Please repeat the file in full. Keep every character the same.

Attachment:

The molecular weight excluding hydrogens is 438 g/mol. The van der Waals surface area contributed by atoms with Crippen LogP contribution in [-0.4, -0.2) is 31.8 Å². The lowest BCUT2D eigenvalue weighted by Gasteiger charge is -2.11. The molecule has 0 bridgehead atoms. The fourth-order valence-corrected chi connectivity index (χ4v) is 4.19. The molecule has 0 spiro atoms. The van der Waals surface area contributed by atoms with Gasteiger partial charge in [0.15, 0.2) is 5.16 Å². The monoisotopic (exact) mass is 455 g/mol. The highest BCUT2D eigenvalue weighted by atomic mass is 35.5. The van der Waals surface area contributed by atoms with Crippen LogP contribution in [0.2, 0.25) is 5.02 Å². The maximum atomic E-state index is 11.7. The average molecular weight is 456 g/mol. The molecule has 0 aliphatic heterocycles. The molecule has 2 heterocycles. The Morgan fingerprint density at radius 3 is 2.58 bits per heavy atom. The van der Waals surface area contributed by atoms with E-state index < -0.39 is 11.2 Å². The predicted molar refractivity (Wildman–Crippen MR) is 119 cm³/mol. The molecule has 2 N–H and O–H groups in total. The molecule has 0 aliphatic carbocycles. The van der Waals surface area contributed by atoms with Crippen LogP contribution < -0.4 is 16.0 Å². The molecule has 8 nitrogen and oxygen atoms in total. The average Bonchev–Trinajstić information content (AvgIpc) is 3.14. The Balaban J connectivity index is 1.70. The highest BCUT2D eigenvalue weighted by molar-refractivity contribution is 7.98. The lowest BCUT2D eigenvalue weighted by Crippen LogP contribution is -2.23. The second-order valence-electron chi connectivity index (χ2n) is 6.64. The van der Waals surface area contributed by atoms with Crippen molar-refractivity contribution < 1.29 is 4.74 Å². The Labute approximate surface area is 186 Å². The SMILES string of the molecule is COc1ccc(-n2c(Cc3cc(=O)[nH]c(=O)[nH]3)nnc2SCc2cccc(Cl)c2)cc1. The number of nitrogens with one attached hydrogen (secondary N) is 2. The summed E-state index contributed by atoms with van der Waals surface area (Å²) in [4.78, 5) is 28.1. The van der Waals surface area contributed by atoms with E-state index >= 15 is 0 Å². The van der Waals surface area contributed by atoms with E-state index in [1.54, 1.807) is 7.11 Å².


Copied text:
The molecular weight excluding hydrogens is 438 g/mol. The van der Waals surface area contributed by atoms with Crippen LogP contribution in [-0.4, -0.2) is 31.8 Å². The lowest BCUT2D eigenvalue weighted by Gasteiger charge is -2.11. The molecule has 0 bridgehead atoms. The fourth-order valence-corrected chi connectivity index (χ4v) is 4.19. The molecule has 0 spiro atoms. The van der Waals surface area contributed by atoms with Gasteiger partial charge in [0.15, 0.2) is 5.16 Å². The monoisotopic (exact) mass is 455 g/mol. The highest BCUT2D eigenvalue weighted by atomic mass is 35.5. The van der Waals surface area contributed by atoms with Crippen LogP contribution in [0.2, 0.25) is 5.02 Å². The maximum atomic E-state index is 11.7. The average molecular weight is 456 g/mol. The molecule has 0 aliphatic heterocycles. The molecule has 2 heterocycles. The Morgan fingerprint density at radius 3 is 2.58 bits per heavy atom. The van der Waals surface area contributed by atoms with E-state index < -0.39 is 11.2 Å². The predicted molar refractivity (Wildman–Crippen MR) is 119 cm³/mol. The molecule has 2 N–H and O–H groups in total. The molecule has 0 aliphatic carbocycles. The van der Waals surface area contributed by atoms with Crippen LogP contribution < -0.4 is 16.0 Å². The molecule has 8 nitrogen and oxygen atoms in total. The average Bonchev–Trinajstić information content (AvgIpc) is 3.14. The Balaban J connectivity index is 1.70. The highest BCUT2D eigenvalue weighted by molar-refractivity contribution is 7.98. The lowest BCUT2D eigenvalue weighted by Crippen LogP contribution is -2.23. The second-order valence-electron chi connectivity index (χ2n) is 6.64. The van der Waals surface area contributed by atoms with Crippen molar-refractivity contribution < 1.29 is 4.74 Å². The Labute approximate surface area is 186 Å². The SMILES string of the molecule is COc1ccc(-n2c(Cc3cc(=O)[nH]c(=O)[nH]3)nnc2SCc2cccc(Cl)c2)cc1. The number of nitrogens with one attached hydrogen (secondary N) is 2. The summed E-state index contributed by atoms with van der Waals surface area (Å²) in [4.78, 5) is 28.1. The van der Waals surface area contributed by atoms with E-state index >= 15 is 0 Å². The van der Waals surface area contributed by atoms with E-state index in [1.54, 1.807) is 7.11 Å².